By Consumers for Quality Care, on January 17, 2024
A consumer seeking some quick medical advice via a telehealth visit through her usual health system was charged more than $600 for out-of-network care, according to KFF Health News.
After returning home from a trip to Rwanda, Elyse Greenblatt, 38, of Queens, New York, scheduled a telehealth urgent care appointment for what she suspected was a sinus infection. She used her normal health system, Mount Sinai, and was connected to an urgent care doctor for an appointment that she thought was quick and routine. The doctor prescribed her an antibiotic and then sent her on her way.
When Greenblatt scheduled the telehealth appointment, she was randomly assigned to a doctor who unbeknownst to her, was outside her insurer’s network. The bill came to $660, leaving Greenblatt on the hook for the entire charge.
Insurers and consumers alike have embraced telehealth as a time-saving and cost-saving measure. KFF Health News found the prices for telehealth care typically range from $30 to $120, leaving consumers with a modest bill after their insurance kicks in. In Greenblatt’s case, part of the reason for the abnormally high charge may be because the visit was described as “moderately lengthy” by the doctor, yet Greenblatt remembers the visit being quick and straightforward. “I think it was five minutes. ‘I said it was a sinus infection; she told me I was right,’” said Greenblatt.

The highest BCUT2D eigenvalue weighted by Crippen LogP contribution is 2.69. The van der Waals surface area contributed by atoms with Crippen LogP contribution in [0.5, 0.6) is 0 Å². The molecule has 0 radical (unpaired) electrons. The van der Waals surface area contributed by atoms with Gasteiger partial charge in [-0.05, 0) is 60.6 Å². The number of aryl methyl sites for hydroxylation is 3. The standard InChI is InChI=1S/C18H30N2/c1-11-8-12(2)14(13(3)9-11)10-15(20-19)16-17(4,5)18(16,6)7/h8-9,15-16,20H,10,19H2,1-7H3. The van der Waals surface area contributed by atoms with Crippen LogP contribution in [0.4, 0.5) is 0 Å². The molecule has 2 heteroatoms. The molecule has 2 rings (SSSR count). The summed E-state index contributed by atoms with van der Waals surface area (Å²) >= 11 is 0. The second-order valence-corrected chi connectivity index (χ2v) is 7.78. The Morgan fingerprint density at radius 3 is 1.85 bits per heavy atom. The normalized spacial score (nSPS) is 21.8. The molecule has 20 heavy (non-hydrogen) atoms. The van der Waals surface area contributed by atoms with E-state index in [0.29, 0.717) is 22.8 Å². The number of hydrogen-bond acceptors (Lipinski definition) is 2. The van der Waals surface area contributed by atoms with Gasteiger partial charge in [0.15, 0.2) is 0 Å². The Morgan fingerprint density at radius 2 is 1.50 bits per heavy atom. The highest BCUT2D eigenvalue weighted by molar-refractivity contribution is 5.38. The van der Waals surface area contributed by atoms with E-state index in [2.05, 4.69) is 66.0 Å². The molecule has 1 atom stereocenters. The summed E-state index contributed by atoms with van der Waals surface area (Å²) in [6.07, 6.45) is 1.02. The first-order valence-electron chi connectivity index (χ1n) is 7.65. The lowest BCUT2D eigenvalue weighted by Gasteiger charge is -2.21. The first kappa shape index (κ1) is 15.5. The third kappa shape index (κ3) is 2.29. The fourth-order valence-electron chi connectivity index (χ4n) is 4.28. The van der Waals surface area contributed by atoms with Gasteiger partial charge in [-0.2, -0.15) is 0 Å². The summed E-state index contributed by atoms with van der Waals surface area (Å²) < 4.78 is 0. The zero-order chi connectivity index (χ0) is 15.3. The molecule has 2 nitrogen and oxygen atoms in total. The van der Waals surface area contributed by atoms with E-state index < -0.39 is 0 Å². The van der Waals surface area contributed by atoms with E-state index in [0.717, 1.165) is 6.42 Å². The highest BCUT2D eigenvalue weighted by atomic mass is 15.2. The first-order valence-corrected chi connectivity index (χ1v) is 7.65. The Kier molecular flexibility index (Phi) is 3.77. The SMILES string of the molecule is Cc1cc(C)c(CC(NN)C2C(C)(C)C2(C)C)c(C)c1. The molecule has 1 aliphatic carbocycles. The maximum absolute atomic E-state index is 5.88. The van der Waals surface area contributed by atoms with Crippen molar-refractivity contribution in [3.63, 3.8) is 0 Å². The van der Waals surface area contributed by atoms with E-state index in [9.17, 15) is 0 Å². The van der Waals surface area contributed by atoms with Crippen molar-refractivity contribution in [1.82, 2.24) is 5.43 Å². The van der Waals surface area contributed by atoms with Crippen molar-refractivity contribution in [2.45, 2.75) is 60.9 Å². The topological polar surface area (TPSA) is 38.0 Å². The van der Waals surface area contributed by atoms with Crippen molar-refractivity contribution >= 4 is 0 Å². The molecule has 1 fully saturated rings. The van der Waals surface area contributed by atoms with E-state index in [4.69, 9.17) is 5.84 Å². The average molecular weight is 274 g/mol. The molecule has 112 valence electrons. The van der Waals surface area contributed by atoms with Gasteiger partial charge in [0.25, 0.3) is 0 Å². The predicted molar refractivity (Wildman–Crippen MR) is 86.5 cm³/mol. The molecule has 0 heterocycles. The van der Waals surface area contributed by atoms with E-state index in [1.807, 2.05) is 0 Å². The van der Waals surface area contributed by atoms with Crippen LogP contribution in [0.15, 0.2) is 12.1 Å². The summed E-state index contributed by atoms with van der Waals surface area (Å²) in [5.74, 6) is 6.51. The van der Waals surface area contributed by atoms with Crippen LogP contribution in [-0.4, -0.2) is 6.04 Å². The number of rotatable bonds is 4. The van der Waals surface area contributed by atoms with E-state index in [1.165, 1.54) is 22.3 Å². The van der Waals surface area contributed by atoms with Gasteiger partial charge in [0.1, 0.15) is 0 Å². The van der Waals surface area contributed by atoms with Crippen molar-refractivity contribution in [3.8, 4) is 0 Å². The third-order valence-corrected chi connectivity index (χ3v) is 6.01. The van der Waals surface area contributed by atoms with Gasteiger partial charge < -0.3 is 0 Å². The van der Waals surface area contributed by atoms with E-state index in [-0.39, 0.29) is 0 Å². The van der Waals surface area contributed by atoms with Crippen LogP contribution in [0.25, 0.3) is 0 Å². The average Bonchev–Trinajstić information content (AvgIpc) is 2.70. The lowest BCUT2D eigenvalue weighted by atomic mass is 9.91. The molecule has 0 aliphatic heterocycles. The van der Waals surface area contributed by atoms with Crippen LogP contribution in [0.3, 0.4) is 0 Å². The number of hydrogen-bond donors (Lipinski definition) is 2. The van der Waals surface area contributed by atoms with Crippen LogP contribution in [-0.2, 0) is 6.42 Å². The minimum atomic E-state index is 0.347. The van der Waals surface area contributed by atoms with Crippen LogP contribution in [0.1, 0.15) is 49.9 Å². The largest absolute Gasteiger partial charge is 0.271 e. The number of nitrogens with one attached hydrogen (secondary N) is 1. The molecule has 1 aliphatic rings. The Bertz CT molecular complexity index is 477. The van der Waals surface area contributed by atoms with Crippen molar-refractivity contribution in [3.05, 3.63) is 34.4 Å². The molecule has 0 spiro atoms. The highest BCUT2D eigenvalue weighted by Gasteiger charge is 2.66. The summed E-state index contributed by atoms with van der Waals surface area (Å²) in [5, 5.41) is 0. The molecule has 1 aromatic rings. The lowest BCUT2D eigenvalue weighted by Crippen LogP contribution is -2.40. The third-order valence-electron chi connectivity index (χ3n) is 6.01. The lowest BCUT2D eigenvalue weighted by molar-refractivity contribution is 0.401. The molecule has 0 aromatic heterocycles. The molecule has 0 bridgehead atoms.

Additionally, under the No Surprises Act, consumers like Greenblatt must be notified ahead of time if a medical visit or procedure in a hospital setting will be deemed out-of-network. However, because it’s unclear what entity – Mount Sinai or the urgent care physician – provided the telehealth services, protections provided by the law might not apply in this case.
Greenblatt’s bill is still unpaid, and the situation remains unresolved.
CQC urges all consumers to be smart shoppers when seeking medical care. CQC also calls on relevant government agencies to implement stronger telehealth price transparency policies so that consumers may have accurate information about the cost of virtual telehealth appointments. Finally, loopholes in the No Surprises Act must be addressed by lawmakers and regulators. Consumers shouldn’t be saddled with crippling medical expenses through no fault of their own.